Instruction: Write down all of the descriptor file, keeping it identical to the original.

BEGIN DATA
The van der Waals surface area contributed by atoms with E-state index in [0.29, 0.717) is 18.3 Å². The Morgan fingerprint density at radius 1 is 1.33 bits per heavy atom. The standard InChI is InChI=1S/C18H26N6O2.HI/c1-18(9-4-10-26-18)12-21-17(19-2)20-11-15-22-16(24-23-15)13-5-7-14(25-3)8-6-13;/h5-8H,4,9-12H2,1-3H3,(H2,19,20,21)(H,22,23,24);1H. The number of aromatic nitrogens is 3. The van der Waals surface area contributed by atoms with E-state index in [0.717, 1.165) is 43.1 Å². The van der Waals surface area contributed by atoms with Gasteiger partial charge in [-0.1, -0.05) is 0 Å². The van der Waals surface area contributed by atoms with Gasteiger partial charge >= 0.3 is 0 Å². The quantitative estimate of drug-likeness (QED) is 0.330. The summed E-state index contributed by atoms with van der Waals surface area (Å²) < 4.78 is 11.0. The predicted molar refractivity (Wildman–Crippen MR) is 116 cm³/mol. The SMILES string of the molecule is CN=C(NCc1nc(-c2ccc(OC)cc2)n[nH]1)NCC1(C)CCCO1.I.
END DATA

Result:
The van der Waals surface area contributed by atoms with E-state index in [0.29, 0.717) is 18.3 Å². The Morgan fingerprint density at radius 1 is 1.33 bits per heavy atom. The standard InChI is InChI=1S/C18H26N6O2.HI/c1-18(9-4-10-26-18)12-21-17(19-2)20-11-15-22-16(24-23-15)13-5-7-14(25-3)8-6-13;/h5-8H,4,9-12H2,1-3H3,(H2,19,20,21)(H,22,23,24);1H. The number of aromatic nitrogens is 3. The van der Waals surface area contributed by atoms with E-state index in [0.717, 1.165) is 43.1 Å². The van der Waals surface area contributed by atoms with Gasteiger partial charge in [-0.1, -0.05) is 0 Å². The van der Waals surface area contributed by atoms with Gasteiger partial charge >= 0.3 is 0 Å². The quantitative estimate of drug-likeness (QED) is 0.330. The summed E-state index contributed by atoms with van der Waals surface area (Å²) < 4.78 is 11.0. The predicted molar refractivity (Wildman–Crippen MR) is 116 cm³/mol. The SMILES string of the molecule is CN=C(NCc1nc(-c2ccc(OC)cc2)n[nH]1)NCC1(C)CCCO1.I.